Indeed, it cannot be excluded that mechanisms other than oxidation by amine oxidases might be involved in the in vivo effect of Bza on food and water intake. Raimondi and coworkers have reported that Bza, like methylamine, rapidly induces hypophagia in mice via a modulation of neuronal channels, which is reinforced by SSAO inhibition[35,36]. This suggests that adipose SSAO is likely not the sole target of ingested Bza. Regarding activation of glucose uptake in adipocytes, the effect of Bza is impaired when its oxidation by SSAO is blocked. Surprisingly, the opposite occurred regarding its central effects on food and water intake. When Bza degradation by SSAO is blocked, its half-life is increased and its capacity to modulate the neuronal channels depicted by the group of Raimondi is improved[35,36]. Since there is practically no WAT in the STZ-diabetic mice, and since they have little adipose SSAO, we propose that the limitation of hyperphagia and polydipsia observed in these animals is likely due to a central effect distinct from oxidation by peripheral tissues.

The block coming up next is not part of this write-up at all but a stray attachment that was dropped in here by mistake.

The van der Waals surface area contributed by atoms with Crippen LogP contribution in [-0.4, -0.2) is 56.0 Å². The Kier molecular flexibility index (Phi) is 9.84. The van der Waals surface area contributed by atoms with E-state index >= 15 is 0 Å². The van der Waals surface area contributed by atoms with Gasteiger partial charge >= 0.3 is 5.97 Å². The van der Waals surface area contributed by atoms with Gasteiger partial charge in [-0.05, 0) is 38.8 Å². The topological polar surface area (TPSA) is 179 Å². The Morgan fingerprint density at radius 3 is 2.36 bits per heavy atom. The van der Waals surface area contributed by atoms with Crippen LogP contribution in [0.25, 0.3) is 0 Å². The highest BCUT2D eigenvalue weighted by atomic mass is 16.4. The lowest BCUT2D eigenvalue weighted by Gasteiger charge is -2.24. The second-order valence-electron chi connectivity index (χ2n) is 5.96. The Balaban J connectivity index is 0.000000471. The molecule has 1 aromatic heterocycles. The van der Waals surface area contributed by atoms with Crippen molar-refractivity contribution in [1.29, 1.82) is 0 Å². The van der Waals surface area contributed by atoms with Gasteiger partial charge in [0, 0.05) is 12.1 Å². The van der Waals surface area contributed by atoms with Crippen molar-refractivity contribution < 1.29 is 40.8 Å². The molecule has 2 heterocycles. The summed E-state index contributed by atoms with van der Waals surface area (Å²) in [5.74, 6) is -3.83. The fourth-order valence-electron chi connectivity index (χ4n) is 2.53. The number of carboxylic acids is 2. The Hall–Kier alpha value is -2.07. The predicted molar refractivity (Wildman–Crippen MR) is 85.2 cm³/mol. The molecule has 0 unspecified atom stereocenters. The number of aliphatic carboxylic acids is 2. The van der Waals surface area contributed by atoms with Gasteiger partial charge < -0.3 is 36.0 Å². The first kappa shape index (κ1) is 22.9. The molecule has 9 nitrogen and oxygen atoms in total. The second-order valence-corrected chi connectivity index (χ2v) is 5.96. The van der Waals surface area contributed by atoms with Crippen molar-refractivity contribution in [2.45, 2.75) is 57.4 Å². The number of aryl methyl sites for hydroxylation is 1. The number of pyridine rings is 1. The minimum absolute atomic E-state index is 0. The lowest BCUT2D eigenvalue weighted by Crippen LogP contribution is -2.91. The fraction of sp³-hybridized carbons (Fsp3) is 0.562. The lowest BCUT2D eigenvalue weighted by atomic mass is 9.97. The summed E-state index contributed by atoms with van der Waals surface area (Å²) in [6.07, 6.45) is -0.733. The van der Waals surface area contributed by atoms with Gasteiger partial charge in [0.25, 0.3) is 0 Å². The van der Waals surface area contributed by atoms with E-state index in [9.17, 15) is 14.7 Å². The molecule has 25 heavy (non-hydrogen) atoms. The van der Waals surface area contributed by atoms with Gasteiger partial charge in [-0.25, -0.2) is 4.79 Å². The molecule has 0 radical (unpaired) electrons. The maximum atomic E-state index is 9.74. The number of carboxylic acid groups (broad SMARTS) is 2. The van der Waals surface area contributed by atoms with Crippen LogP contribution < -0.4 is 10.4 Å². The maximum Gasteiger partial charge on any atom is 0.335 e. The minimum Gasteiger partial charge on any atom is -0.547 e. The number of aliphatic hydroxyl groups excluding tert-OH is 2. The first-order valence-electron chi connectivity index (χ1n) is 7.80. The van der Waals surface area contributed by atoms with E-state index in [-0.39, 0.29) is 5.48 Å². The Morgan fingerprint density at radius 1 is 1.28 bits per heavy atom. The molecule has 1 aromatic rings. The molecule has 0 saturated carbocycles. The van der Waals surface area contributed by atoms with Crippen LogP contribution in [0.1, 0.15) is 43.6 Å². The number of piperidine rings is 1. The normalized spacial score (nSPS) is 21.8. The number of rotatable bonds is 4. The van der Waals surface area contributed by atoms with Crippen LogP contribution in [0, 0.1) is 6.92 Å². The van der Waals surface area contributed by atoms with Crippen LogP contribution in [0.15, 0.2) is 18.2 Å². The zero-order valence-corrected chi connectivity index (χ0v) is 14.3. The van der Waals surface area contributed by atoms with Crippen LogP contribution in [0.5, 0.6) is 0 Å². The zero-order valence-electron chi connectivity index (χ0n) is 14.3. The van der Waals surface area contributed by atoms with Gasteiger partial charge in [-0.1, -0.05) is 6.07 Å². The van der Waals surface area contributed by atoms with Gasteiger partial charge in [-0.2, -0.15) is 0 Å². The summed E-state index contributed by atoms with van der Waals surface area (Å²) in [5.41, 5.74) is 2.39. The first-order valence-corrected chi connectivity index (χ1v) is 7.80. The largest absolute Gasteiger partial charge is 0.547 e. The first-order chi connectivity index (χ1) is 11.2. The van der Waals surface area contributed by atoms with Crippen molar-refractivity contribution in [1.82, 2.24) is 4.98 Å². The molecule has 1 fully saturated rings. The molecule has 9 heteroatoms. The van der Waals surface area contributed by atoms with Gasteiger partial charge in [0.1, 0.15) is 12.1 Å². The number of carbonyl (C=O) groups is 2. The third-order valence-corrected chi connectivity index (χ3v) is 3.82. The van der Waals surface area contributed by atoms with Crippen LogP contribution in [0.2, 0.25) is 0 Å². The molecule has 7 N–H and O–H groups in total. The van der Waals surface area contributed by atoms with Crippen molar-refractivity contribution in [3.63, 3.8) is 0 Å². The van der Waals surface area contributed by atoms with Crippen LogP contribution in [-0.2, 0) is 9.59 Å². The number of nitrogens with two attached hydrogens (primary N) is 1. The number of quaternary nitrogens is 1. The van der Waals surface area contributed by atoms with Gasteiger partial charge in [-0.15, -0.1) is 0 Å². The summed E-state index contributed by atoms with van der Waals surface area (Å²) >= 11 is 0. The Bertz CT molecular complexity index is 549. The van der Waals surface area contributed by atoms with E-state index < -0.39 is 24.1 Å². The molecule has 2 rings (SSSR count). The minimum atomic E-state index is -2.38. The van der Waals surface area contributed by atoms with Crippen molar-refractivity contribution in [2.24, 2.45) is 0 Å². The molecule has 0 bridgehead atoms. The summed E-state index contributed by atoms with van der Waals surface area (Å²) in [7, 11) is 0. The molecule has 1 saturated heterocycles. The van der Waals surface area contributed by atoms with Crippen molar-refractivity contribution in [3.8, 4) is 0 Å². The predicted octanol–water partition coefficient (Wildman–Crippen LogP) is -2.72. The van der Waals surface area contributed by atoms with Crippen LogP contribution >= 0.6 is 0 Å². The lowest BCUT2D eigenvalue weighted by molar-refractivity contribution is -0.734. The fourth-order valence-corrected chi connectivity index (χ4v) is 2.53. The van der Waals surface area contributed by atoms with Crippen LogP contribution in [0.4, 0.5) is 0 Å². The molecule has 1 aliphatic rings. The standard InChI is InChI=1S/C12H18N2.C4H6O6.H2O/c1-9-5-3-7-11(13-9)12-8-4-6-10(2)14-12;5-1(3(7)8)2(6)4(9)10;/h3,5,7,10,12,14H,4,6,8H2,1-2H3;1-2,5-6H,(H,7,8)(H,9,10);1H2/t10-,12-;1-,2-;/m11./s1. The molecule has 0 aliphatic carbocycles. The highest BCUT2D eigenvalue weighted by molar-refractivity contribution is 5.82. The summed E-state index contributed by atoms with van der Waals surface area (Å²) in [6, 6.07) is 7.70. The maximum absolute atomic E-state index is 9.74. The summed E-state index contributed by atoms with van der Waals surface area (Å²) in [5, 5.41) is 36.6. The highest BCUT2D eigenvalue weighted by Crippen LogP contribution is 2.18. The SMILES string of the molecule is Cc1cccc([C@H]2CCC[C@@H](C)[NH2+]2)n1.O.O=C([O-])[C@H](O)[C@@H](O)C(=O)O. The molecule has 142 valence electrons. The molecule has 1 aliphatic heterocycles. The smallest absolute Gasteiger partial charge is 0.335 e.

Although the liver is another of the organs reached by ingested Bza, it is not a major site for its biotransformation or detoxification because Bza is metabolized to only a small extent by hepatic subcellular fractions, as observed by Mutlib et al . By contrast, these authors reported that, when orally given to rats, Bza undergoes oxidative deamination and generates benzaldehyde, then hippuric acid, which is the major metabolite. These authors also observed that Bza was fairly stable in rat plasma despite of the presence of a soluble form of SSAO. Although circulating SSAO activity is known to increase with diabetes[18,38-40], it is low when compared to the levels of SSAO found in WAT. A putative mediation of the amine effects via modulation of insulin secretion can be ruled out because, in another model of insulin-deficient diabetes, the alloxan-injected rat, oral administration of tyramine reduced the hyperglycemia by 35%–43% in a manner that was more dependent on insulin-like than on insulin-releasing actions.